Main­te­nance tips and DIY ad­vice

CityPress - - Opportunity index -

Al­though the NHBRC is not re­spon­si­ble for main­te­nance and DIY, here are a few fac­tors for you to con­sider:

Path­ways

Don’t worry if path­ways or paving de­velop mi­nor cracks as the ground slowly set­tles in the first two to three years.

Damp-proof cour­ses and air­bricks

If soil or other gar­den ma­te­rial is piled up against the out­side walls, it may cover the damp-proof course and cause ris­ing damp.

If it also cov­ers air­bricks, this can lead to dry rot if you have a sus­pended tim­ber floor be­cause it blocks un­der­floor ven­ti­la­tion.

If you are not sure where the damp­proof course is, your home builder will show you. Keep soil and paving about 150mm be­low the course.

Paths along­side the home must also be about two bricks, or 150mm, be­low the damp-proof course and slope away from the struc­ture.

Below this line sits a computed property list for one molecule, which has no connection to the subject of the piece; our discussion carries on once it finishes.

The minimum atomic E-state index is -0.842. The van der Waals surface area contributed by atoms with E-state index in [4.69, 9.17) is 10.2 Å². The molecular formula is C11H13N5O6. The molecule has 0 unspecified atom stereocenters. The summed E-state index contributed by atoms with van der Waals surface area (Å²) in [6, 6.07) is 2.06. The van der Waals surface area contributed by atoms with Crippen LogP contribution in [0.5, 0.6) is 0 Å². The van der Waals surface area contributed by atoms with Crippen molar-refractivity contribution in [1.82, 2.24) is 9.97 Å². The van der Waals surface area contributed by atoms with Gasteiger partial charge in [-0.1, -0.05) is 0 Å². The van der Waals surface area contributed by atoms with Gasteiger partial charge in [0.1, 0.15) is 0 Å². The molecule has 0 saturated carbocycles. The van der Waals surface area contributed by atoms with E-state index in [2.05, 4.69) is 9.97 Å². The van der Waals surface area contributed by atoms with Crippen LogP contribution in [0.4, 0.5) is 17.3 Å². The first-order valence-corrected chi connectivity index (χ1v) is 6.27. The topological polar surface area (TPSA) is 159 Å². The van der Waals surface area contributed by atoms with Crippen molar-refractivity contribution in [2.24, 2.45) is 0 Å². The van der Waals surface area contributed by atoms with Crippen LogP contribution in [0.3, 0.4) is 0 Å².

Drainpipes must lead wa­ter away from the walls and foun­da­tions.

Do not let wa­ter stand against walls and foun­da­tions.

Trees and shrubs

Plant­ing trees and shrubs can make your gar­den at­trac­tive, but be care­ful.

Trees and hedges take mois­ture out of the soil. In clay, new plants may cause it to shrink, while re­mov­ing ex­ist­ing trees and hedges may make it swell. Ex­ces­sive shrink­age or swelling could dam­age foun­da­tions.

Do not plant trees or shrubs against walls and foun­da­tions.

Be care­ful not to plant trees near your neigh­bour’s prop­erty. They could cause dam­age to the house or neigh­bour­ing wall and you could be li­able for the cost of re­pair.

Newly planted trees and shrubs may need to be watered con­tin­u­ously dur­ing their early life if they are to get a good start.

Newspapers in English

Newspapers from South Africa

© PressReader. All rights reserved.